Two octave slide with stroboscopy?

Have you ever sung a two octave slide?

Have you ever sung a two octave slide with your tongue out?

Have you ever sung a two octave slide in full voice with your tongue out as far as it will go being held by someone else, while a camera sits at the back of your throat?

Thought not.

Open wide - seeing the vocal folds from the inside

Open wide – seeing the vocal folds from the inside

But that’s what Jeremy had to do in the voice clinic.

World Voice Day

The video footage below ended up on Channel 4 as part of the World Voice Day 2015 celebration. (#WorldVoiceDay)

Dr Helena Daffern was being interviewed on how your voice works for Channel 4’s Sunday Brunch, and the programmers needed some footage of the inside of a larynx, so they contacted Vocal Process.

We’re well known for our endoscopy and stroboscopy voice training footage of people singing and speaking, so we went through our archives of voice clinic visits and found Jeremy being scoped.

Usually we film nasal endoscopy, so the camera is narrow and flexible, and is inserted into one nostril. The advantage of this is that the singer can still pronounce words and sing easily (although having a camera up your nose makes nasal consonants a bit trickier…)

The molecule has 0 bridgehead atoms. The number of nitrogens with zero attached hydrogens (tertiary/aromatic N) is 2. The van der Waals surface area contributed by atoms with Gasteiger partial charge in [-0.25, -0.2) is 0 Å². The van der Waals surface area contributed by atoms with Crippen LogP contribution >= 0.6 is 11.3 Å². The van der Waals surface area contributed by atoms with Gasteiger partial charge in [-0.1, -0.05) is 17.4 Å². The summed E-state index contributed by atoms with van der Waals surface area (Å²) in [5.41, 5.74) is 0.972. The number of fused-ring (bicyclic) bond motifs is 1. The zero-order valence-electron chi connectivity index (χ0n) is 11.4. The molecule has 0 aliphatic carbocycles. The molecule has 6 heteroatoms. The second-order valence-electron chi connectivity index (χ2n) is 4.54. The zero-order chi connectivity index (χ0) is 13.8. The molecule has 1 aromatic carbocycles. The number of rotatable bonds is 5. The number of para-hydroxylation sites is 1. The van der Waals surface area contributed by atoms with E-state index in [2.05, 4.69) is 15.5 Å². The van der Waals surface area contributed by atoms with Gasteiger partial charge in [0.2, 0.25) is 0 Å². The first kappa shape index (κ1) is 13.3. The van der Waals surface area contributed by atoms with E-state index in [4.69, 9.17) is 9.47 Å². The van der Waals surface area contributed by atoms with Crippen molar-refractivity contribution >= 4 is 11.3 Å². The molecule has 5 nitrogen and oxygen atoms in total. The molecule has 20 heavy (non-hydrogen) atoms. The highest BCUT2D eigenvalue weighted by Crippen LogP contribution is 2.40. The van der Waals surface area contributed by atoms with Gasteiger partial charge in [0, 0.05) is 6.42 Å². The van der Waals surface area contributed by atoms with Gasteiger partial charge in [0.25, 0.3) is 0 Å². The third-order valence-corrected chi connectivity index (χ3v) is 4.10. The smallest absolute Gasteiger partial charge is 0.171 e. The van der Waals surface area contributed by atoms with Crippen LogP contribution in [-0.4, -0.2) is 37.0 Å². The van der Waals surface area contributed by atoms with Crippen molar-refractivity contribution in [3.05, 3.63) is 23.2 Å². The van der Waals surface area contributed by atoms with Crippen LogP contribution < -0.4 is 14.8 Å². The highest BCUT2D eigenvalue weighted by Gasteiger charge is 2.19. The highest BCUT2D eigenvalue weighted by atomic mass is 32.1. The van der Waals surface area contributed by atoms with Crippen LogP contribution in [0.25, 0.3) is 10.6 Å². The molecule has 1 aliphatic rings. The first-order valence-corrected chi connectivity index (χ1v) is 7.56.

But the disadvantage of standard nasal endoscopy is that you can’t see the actual movement of the vocal folds – they just move too fast. Even when a bass sings they’ll be moving at between 65 (low C) and 392 cycles (high G) per second.

So a stroboscopic camera is used to trick the eye into seeing a “slowed down” version of vocal fold movement. The stroboscopic camera used in the voice clinic that day was a rigid oral scope, so goes into the mouth and sits on the singer’s tongue (right at the back of the throat) to look downwards at the larynx. To get a really clear image, the mouth has to open wide and the tongue has to be pulled forwards as far as it will go. And that makes different vowels and consonants a little more difficult!

So the image you see here is Jeremy singing an Er vowel, half-way through a two octave slide, with the camera halfway down his throat and the surgeon gripping the tip of his tongue and pulling it forwards.

Hey, everyone needs a hobby